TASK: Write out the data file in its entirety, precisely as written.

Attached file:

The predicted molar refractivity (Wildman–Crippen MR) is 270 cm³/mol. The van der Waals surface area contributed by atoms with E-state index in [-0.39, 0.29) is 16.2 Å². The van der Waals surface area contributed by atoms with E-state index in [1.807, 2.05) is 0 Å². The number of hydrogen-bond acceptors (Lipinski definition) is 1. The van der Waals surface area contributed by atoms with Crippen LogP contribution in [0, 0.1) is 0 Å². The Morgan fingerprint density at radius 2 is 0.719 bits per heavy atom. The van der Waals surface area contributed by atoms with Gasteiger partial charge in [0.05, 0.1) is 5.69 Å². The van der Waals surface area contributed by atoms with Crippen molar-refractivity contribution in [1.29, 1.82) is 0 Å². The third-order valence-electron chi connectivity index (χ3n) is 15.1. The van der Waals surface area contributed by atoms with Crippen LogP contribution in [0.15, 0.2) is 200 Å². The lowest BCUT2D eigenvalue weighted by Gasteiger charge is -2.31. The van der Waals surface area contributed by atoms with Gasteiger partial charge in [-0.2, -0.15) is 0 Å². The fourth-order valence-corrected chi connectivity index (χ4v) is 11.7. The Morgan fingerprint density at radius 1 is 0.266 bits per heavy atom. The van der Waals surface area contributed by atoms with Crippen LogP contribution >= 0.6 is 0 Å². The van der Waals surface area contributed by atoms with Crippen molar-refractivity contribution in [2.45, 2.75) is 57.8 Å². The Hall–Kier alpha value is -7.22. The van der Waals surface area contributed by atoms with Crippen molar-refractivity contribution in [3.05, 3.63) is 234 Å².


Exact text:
The predicted molar refractivity (Wildman–Crippen MR) is 270 cm³/mol. The van der Waals surface area contributed by atoms with E-state index in [-0.39, 0.29) is 16.2 Å². The van der Waals surface area contributed by atoms with E-state index in [1.807, 2.05) is 0 Å². The number of hydrogen-bond acceptors (Lipinski definition) is 1. The van der Waals surface area contributed by atoms with Crippen LogP contribution in [0, 0.1) is 0 Å². The Morgan fingerprint density at radius 2 is 0.719 bits per heavy atom. The van der Waals surface area contributed by atoms with Gasteiger partial charge in [0.05, 0.1) is 5.69 Å². The van der Waals surface area contributed by atoms with Crippen molar-refractivity contribution in [1.29, 1.82) is 0 Å². The third-order valence-electron chi connectivity index (χ3n) is 15.1. The van der Waals surface area contributed by atoms with Crippen LogP contribution in [0.15, 0.2) is 200 Å². The lowest BCUT2D eigenvalue weighted by Gasteiger charge is -2.31. The van der Waals surface area contributed by atoms with Gasteiger partial charge in [-0.2, -0.15) is 0 Å². The fourth-order valence-corrected chi connectivity index (χ4v) is 11.7. The Morgan fingerprint density at radius 1 is 0.266 bits per heavy atom. The van der Waals surface area contributed by atoms with Crippen LogP contribution >= 0.6 is 0 Å². The van der Waals surface area contributed by atoms with Crippen molar-refractivity contribution in [2.45, 2.75) is 57.8 Å². The Hall–Kier alpha value is -7.22. The van der Waals surface area contributed by atoms with Crippen molar-refractivity contribution in [3.05, 3.63) is 234 Å².